The records don't all work that well, of course. On my copy, the ledges of each piece are so extreme that when the needle drops from one surface to the next, the whole tone arm bounces, and each side is finished within a minute or two; perhaps with a heavier tone arm the problem would be rectified. But the loops and pops are there, and the results are fascinating.

With each successive release, Ortmann has refined his sound; where once was pure, abrasive noise, at least most of the time, his more recent work occasionally touches on beauty. His second CD, The Last Compulsory Exercise, packaged between two metal squares held together with rubber bands, pulls back on the assault in favor of a more minimalist approach. The highlight is "Cyclical Fuck-Ups (Random), or the Continual Will Fuck-Up," a collage of a single woman's voice uttering the phrases "They're all fucked up," "They always will be fucked up" and "They just continual will just fuck up random cycling off." It lasts for what seems like an eternity and, with the use of the "shuffle" button on the CD player, can be reconfigured to play in infinite sequences. It's pure concept but executed with creativity and imagination. "That track alone we put about 30 ID tracks," says Ortmann. "If you watch your CD player, it keeps jumping every two seconds — to be played in random order."

Taken as a whole, the work of Panicsville is a testament to the beauty of sound and its creation. Even if you hate the sounds within — which, to be honest, you very well may — the energy put into the work more than makes up for it. Ortmann works on his projects nonstop. "If I'm not recording, I'm outside on my front porch, shellacking plates for record covers. Or I'm just making record covers, or I'm working on a drawing that may end up being a record cover or an insert. Or jotting down ideas — maybe come up with an image and try and develop the image into an audio version of it — "How do I do that? How do I make that sound?' It takes all my spare time.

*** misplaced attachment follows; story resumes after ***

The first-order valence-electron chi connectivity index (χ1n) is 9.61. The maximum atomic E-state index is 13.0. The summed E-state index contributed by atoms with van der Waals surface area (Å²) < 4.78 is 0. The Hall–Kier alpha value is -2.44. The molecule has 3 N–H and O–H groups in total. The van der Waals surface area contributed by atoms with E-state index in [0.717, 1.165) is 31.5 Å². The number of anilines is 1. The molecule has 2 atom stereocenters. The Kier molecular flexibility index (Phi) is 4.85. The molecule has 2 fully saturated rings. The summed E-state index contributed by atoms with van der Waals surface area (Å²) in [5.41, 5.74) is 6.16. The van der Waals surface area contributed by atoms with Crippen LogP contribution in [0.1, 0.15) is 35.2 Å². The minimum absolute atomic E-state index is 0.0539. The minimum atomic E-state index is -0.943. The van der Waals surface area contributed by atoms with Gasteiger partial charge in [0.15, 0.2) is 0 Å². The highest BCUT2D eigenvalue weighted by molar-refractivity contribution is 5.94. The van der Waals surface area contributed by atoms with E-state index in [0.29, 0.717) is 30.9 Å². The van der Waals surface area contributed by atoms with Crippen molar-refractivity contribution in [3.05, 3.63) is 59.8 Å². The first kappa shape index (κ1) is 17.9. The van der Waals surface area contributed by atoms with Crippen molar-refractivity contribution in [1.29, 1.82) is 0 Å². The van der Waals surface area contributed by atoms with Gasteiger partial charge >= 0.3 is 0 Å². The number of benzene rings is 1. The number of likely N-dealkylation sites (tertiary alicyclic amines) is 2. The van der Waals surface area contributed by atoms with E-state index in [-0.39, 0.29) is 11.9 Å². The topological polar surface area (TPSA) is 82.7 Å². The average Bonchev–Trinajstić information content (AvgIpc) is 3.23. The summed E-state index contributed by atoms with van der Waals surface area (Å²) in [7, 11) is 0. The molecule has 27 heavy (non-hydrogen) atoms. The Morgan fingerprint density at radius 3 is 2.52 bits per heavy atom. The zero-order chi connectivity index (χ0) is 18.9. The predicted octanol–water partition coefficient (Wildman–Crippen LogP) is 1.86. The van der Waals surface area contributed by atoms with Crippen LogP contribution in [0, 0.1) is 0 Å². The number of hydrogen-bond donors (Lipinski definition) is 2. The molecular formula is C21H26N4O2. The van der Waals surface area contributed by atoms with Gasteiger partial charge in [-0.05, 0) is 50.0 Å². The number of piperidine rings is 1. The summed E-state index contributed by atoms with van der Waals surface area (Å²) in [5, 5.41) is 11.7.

"The recording side of it," he continues, "is actually about five or six hours a month. I'll sit around and work on something for 10 minutes and then come back to it for an hour. It's just different than working with a band — like having a two-hour band practice. It's more like painting. I'll come to it for a little while; if I think one little beep sound needs to be in this particular part of it, I'll go and add that before I forget about it, and that may take 10 seconds. I'm getting a lot pickier lately with the sounds I use, and the orchestrations. Do I want to drop a pile driver on someone, or do I want to invite them into this world? There's a lot of different things you can do."

Best Things to Do In St. Louis

Newsletters

Never miss a beat

Sign Up Now

Subscribe now to get the latest news delivered right to your inbox.

© 2016 Riverfront Times

Website powered by Foundation